This release continues our commitment to rapid releases in the Horizon product line, and is mainly focused on bug fixes, small enhancements and code cleanup. We have removed all use of Castor for the parsing of XML files and replaced it with JAXB, and number of deprecated events have been removed from the system.

Probably the biggest new feature is a topology provider that can be used to create custom maps. The Asset Topology Provider generates a GraphML topology based on node metadata including asset fields.

You can read the announcement and for more information, check out the release notes.

New Meridian® Releases Available

Just a quick note to point out that new Meridian releases are now available: 2015.1.5 and 2016.1.5

For those who aren’t aware, Meridian is a subscription-based version of OpenNMS built to complement Horizon, the cutting edge release. You can think of it as Meridian is our Red Hat Enterprise Linux to Horizon’s Fedora. There is one major Meridian release per year and each major release is supported for three years.

Before the Meridian/Horizon split it was taking us 18 months or so to do a new major release of OpenNMS. Now we do three to four Horizon major releases a year.

About half of our revenue comes from support contracts and so we had to be extra careful when doing a release, and even with that many of our customers were reluctant to upgrade because the process could be involved. This was bad for two main reasons: often they wouldn’t get bug fixes which meant an increase in support tickets, and more importantly they might miss security updates.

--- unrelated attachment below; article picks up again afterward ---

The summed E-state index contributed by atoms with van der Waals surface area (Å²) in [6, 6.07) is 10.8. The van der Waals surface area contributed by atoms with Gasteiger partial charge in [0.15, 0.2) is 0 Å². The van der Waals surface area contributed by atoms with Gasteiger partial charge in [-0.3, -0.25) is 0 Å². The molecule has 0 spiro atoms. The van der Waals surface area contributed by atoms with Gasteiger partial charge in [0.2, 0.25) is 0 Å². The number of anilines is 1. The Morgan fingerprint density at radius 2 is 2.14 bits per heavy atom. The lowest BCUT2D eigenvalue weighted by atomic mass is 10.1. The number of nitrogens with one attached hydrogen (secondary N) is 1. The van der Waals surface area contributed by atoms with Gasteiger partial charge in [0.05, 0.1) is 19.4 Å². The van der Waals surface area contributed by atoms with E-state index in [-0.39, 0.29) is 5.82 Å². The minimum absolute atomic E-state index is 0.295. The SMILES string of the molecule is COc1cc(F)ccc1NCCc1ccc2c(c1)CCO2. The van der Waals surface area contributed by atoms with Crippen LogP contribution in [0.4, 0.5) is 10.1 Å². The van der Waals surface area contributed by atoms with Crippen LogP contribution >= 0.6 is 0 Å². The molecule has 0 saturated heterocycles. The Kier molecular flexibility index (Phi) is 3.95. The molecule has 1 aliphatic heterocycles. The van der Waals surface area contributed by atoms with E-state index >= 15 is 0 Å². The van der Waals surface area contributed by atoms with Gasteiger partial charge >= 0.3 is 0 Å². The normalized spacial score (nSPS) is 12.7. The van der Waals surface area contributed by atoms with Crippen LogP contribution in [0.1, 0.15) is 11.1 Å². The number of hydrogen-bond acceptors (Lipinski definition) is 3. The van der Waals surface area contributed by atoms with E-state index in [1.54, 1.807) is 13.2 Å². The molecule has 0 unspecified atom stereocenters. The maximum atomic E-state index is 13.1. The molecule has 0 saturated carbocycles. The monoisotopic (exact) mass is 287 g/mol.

Updates to Meridian, within a major release, are dead simple. This is the process I used yesterday to upgrade our production instance of OpenNMS.

First, I made a backup of the /opt/opennms/etc and /opt/opennms/jetty-webapps/opennms directories. The first is out of habit since configuration files shouldn’t change between point releases, but the second is to preserve any customizations made to the webUI. I modify the main OpenNMS page to include a “weather widget” and that customization gets removed on upgrades. Most users won’t have an issue but just in case I like having a backup.

Next, I stop OpenNMS and run yum install opennms which will download and install the new release. The final step is to run /opt/opennms/bin/install -dis to insure the database is up to date.

And that’s it. In my case, I copy the index.jsp from my backup to restore the weather information, but otherwise you just restart OpenNMS. The process takes minutes and is basically as fast as your Internet connection.

If you have a Meridian subscription, be sure to upgrade as soon as you are able, and if you don’t, what are you waiting for? (grin)

Ulf: My Favorite Open Source Animal